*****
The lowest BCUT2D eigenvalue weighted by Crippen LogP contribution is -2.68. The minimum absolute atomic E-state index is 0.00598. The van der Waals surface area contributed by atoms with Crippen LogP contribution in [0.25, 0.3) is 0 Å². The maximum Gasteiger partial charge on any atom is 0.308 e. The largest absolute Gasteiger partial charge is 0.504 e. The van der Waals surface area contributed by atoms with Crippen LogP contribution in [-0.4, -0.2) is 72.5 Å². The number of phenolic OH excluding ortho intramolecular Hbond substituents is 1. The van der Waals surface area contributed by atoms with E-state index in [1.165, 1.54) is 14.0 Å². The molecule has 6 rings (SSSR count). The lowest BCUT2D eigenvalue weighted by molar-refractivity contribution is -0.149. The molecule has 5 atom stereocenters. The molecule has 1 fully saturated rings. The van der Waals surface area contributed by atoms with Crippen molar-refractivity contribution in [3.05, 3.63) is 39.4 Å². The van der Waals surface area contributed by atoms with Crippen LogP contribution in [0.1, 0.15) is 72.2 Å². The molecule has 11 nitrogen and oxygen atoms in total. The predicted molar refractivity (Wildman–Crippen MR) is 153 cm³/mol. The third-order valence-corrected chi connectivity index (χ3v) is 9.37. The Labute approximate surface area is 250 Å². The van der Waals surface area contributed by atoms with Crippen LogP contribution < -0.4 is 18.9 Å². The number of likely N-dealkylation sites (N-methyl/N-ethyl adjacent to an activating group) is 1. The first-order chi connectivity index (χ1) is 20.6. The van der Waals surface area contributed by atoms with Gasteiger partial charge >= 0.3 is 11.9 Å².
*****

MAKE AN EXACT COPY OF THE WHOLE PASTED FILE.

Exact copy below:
The lowest BCUT2D eigenvalue weighted by Crippen LogP contribution is -2.68. The minimum absolute atomic E-state index is 0.00598. The van der Waals surface area contributed by atoms with Crippen LogP contribution in [0.25, 0.3) is 0 Å². The maximum Gasteiger partial charge on any atom is 0.308 e. The largest absolute Gasteiger partial charge is 0.504 e. The van der Waals surface area contributed by atoms with Crippen LogP contribution in [-0.4, -0.2) is 72.5 Å². The number of phenolic OH excluding ortho intramolecular Hbond substituents is 1. The van der Waals surface area contributed by atoms with E-state index in [1.165, 1.54) is 14.0 Å². The molecule has 6 rings (SSSR count). The lowest BCUT2D eigenvalue weighted by molar-refractivity contribution is -0.149. The molecule has 5 atom stereocenters. The molecule has 1 fully saturated rings. The van der Waals surface area contributed by atoms with Crippen molar-refractivity contribution in [3.05, 3.63) is 39.4 Å². The van der Waals surface area contributed by atoms with Crippen LogP contribution in [0.1, 0.15) is 72.2 Å². The molecule has 11 nitrogen and oxygen atoms in total. The predicted molar refractivity (Wildman–Crippen MR) is 153 cm³/mol. The third-order valence-corrected chi connectivity index (χ3v) is 9.37. The Labute approximate surface area is 250 Å². The van der Waals surface area contributed by atoms with Crippen LogP contribution < -0.4 is 18.9 Å². The number of likely N-dealkylation sites (N-methyl/N-ethyl adjacent to an activating group) is 1. The first-order chi connectivity index (χ1) is 20.6. The van der Waals surface area contributed by atoms with Gasteiger partial charge >= 0.3 is 11.9 Å².